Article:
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  1. 1. The Age of Absolutism
  2. 2. Challenges in 17 th Century <ul><li>17th Century an age of many conflicts and crises </li></ul><ul><li>Many causes: </li></ul><ul><ul><li>religious and state-centered warfare </li></ul></ul><ul><ul><li>social unrest and widespread peasant revolts. </li></ul></ul><ul><li>Challenge to European governments: </li></ul><ul><ul><li>How to maintain order and give the nation sufficient power to compete internationally? </li></ul></ul>
  3. 3. Absolutism <ul><li>Most common response of European governments: </li></ul><ul><ul><li>seek more power to deal with the problems </li></ul></ul><ul><ul><li>strengthen the king. </li></ul></ul><ul><li>European rulers tried to attain absolute power and build absolutist states. </li></ul><ul><ul><li>Monarchs regulated religious sects </li></ul></ul><ul><ul><li>Abolished many liberties long held by certain areas, groups or provinces. </li></ul></ul><ul><ul><li>Created new state bureaucracies. </li></ul></ul><ul><ul><li>Tried to eliminate control by nobles and traditional representative bodies, such as parliaments. </li></ul></ul><ul><li>Absolutism meant that monarchs were claiming absolute power; Divine Right of Kings. </li></ul>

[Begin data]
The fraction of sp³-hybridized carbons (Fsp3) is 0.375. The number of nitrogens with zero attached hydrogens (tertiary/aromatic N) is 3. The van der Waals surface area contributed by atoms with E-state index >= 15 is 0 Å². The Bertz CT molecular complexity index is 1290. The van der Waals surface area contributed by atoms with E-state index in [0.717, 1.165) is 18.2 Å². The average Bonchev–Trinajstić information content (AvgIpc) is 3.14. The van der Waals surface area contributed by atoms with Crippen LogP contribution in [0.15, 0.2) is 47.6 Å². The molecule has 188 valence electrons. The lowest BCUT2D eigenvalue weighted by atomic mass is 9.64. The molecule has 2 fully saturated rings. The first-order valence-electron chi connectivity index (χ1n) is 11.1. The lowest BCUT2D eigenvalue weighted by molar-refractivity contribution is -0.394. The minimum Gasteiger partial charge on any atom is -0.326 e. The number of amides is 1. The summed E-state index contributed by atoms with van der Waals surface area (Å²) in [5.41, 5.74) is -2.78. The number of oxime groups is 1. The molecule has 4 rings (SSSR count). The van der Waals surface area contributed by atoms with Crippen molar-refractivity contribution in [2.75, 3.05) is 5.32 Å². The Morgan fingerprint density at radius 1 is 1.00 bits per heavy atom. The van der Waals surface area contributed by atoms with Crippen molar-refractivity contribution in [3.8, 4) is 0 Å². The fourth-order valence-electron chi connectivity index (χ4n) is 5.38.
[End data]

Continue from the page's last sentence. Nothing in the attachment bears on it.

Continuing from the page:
4. 4. Road to Louis XIV <ul><li>Louis XIV’s consolidation of absolute power was a process that started with grandfather, Henry IV- (ruled 1593-1610) </li></ul><ul><li>Issued Edict of Nantes- granted religious liberties to Catholics and Protestants. </li></ul><ul><li>Protestant king who became Catholic -“Paris is worth a mass.” </li></ul><ul><li>Ended religious wars in France. </li></ul>
  5. 5. Cardinal Richelieu (1585-1642 ) <ul><li>Until Louis XIII comes of age his mother led the government. </li></ul><ul><li>In 1624 she appoints Armand Jean du Plessis ( Cardinal Richelieu ) to the council of ministers. </li></ul><ul><li>As first minister, Richelieu strengthened the power of the monarch. </li></ul>